Is Imola a must-win for Red Bull to break Verstappen’s Italy curse?
Previous article

Is Imola a must-win for Red Bull to break Verstappen’s Italy curse?

Next article

How Red Bull plans to take AI in F1 to the next level

How Red Bull plans to take AI in F1 to the next level
Load comments
The underdog F1 squad that thrust Senna into the limelight Prime

The underdog F1 squad that thrust Senna into the limelight

The Toleman TG184 was the car that could, according to legend, have given Ayrton Senna his first F1 win but for Alain Prost and Jacky Ickx at Monaco in 1984. That could be stretching the boundaries of the truth a little, but as STUART CODLING explains, the team's greatest legacy was in giving the Brazilian prodigy passed over by bigger outfits an opportunity

Why Aston Martin is unlikely to repeat Jaguar’s F1 mistakes Prime

Why Aston Martin is unlikely to repeat Jaguar’s F1 mistakes

Two famous manufacturer teams born out of humble midfield origins, splashing the cash while attempting to rise to the top of F1 in record time. There are clear parallels between Lawrence Stroll’s Aston Martin and the doomed Jaguar Racing project of 22 years ago, but Mark Gallagher believes struggling Aston can avoid a similar fate.

Formula 1
May 15, 2022
How rejuvenated Haas recovered its F1 mojo Prime

How rejuvenated Haas recovered its F1 mojo

US-owned but until recently Russian-backed, Haas seems to have reached a turning point in car performance after three gruesome seasons. And it needs to if it’s to attract fresh investment. Team boss Gunther Steiner tells Oleg Karpov how close Haas came to the abyss.

Formula 1
May 14, 2022
How F1 race leaders have now lost their comfort blanket Prime

How F1 race leaders have now lost their comfort blanket

As Formula 1 teams have settled down in understanding the new generation of cars and the way they need to maximise their performance, fresh lessons have emerged. Jonathan Noble investigates how they have brought with them an all-new kind of grand prix racing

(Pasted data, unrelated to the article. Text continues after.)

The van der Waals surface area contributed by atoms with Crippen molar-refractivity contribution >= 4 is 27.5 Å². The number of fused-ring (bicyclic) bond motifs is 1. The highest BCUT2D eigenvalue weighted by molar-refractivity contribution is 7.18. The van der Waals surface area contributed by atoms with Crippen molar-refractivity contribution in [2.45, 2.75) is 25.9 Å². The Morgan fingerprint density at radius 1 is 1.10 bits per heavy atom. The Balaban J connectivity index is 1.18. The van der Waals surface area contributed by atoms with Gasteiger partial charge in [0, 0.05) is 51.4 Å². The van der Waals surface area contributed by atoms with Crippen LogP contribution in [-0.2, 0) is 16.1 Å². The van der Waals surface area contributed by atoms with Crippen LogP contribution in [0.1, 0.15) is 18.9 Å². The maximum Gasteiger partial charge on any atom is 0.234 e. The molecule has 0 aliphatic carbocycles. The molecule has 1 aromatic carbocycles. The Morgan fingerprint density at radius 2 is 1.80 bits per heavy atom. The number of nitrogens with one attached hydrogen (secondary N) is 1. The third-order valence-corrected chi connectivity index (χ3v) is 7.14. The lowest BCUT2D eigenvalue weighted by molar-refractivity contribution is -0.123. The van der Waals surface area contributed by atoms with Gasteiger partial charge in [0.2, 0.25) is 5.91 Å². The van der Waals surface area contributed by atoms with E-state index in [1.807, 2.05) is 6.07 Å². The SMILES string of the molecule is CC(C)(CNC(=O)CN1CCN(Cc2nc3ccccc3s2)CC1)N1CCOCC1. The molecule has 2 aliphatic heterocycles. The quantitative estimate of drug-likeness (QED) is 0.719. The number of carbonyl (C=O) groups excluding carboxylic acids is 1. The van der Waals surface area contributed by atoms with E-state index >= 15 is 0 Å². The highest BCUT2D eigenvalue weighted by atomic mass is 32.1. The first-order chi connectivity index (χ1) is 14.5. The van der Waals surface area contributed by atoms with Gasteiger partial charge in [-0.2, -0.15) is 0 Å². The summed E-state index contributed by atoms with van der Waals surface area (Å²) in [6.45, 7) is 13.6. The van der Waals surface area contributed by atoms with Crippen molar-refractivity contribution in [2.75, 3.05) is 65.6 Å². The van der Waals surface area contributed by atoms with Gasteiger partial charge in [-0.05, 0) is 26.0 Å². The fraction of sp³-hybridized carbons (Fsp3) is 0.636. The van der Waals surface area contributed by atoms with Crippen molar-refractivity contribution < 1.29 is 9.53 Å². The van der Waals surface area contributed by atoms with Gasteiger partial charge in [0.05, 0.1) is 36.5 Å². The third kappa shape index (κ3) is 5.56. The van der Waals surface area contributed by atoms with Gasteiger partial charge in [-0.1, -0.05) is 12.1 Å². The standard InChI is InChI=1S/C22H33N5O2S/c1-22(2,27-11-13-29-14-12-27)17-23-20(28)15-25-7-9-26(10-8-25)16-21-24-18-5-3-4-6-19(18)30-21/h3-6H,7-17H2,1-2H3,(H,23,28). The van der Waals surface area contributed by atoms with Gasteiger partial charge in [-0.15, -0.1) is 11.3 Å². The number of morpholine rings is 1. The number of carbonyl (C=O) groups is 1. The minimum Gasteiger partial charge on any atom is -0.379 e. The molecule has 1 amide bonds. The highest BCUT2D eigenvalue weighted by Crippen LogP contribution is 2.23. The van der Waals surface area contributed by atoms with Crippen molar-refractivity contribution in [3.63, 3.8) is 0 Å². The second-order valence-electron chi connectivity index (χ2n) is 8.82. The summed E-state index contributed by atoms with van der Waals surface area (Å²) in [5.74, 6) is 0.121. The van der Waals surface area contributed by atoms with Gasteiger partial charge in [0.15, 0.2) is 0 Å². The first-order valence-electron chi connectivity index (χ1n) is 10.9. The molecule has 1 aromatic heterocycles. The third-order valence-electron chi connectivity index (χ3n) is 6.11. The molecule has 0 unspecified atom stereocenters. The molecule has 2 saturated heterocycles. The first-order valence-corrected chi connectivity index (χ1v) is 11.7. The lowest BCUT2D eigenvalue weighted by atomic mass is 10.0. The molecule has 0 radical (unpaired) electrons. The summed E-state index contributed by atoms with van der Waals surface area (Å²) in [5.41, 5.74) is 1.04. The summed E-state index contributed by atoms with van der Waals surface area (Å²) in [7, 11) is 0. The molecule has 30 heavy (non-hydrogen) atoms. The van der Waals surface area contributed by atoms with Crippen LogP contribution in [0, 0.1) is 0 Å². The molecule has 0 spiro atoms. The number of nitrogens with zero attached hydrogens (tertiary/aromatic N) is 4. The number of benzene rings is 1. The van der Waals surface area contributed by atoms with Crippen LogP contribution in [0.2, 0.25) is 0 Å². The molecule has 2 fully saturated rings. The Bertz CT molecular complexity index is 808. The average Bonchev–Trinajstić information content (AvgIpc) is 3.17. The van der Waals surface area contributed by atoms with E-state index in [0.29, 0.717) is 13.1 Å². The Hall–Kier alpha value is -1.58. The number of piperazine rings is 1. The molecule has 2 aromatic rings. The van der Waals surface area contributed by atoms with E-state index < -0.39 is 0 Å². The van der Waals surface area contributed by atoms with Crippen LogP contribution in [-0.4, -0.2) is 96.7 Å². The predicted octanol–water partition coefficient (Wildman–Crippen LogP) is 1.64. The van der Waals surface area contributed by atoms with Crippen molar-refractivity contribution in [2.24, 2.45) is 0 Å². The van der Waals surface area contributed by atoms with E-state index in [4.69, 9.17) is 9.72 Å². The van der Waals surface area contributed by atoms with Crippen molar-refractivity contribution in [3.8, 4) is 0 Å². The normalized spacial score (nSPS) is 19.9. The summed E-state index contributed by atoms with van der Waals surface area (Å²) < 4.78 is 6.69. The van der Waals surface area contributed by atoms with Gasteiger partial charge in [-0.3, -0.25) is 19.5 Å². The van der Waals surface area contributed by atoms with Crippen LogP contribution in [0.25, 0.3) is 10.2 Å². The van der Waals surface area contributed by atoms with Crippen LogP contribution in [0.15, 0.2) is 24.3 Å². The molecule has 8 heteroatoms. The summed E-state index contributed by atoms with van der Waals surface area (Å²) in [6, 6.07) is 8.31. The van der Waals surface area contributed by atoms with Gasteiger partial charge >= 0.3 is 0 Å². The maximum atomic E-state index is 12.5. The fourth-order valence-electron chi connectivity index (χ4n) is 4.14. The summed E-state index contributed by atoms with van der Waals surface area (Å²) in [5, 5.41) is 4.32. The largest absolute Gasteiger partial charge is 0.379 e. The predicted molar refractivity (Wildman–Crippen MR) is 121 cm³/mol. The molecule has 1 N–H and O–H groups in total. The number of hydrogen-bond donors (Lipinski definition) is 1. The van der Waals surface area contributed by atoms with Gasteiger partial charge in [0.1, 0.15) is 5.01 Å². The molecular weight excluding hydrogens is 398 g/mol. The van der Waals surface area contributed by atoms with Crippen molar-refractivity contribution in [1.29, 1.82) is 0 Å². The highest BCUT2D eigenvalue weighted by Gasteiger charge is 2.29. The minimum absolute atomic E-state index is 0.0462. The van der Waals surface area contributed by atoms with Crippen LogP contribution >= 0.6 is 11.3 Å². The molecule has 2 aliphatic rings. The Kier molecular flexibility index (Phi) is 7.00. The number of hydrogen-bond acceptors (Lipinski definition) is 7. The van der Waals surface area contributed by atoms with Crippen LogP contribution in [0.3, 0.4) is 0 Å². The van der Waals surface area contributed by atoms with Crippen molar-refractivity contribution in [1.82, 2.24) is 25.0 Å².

Formula 1
May 12, 2022
Gilles Villeneuve's 10 greatest F1 drives Prime

Gilles Villeneuve's 10 greatest F1 drives

Formula 1 lost one of its brightest stars when Gilles Villeneuve was killed during practice for the 1982 Belgian Grand Prix. Forty years on, Motorsport.com picks out the greatest drives by a Ferrari legend

Formula 1
May 11, 2022
The silver lining of Ferrari’s Miami GP defeat Prime

The silver lining of Ferrari’s Miami GP defeat

OPINION: Much was made of Formula 1’s first Miami Grand Prix – what turned out to be a very ‘marmite’ event for both those in attendance and everyone following on TV. But even as the on-track battle between Red Bull and Ferrari it produced continued the negative run of results for the red team, it contained a glimmer it must hope continues to shine

Formula 1
May 11, 2022
How imperfect Miami offered F1's drivers a unique challenge Prime

How imperfect Miami offered F1's drivers a unique challenge

OPINION: Despite all of the stylistic embellishments festooning Formula 1's inaugural Miami Grand Prix, the Miami International Autodrome offered the drivers a unique challenge and punished driver errors; a stark contrast to the usual cast of modern-day circuits

Formula 1
May 10, 2022
Why F1’s turbulent relationship with Russia is nothing new Prime

Why F1’s turbulent relationship with Russia is nothing new

Russia’s involvement in Formula 1 has been big on promise but short on delivery – then reached the end of the road prematurely. MARK GALLAGHER investigates why

Formula 1
May 10, 2022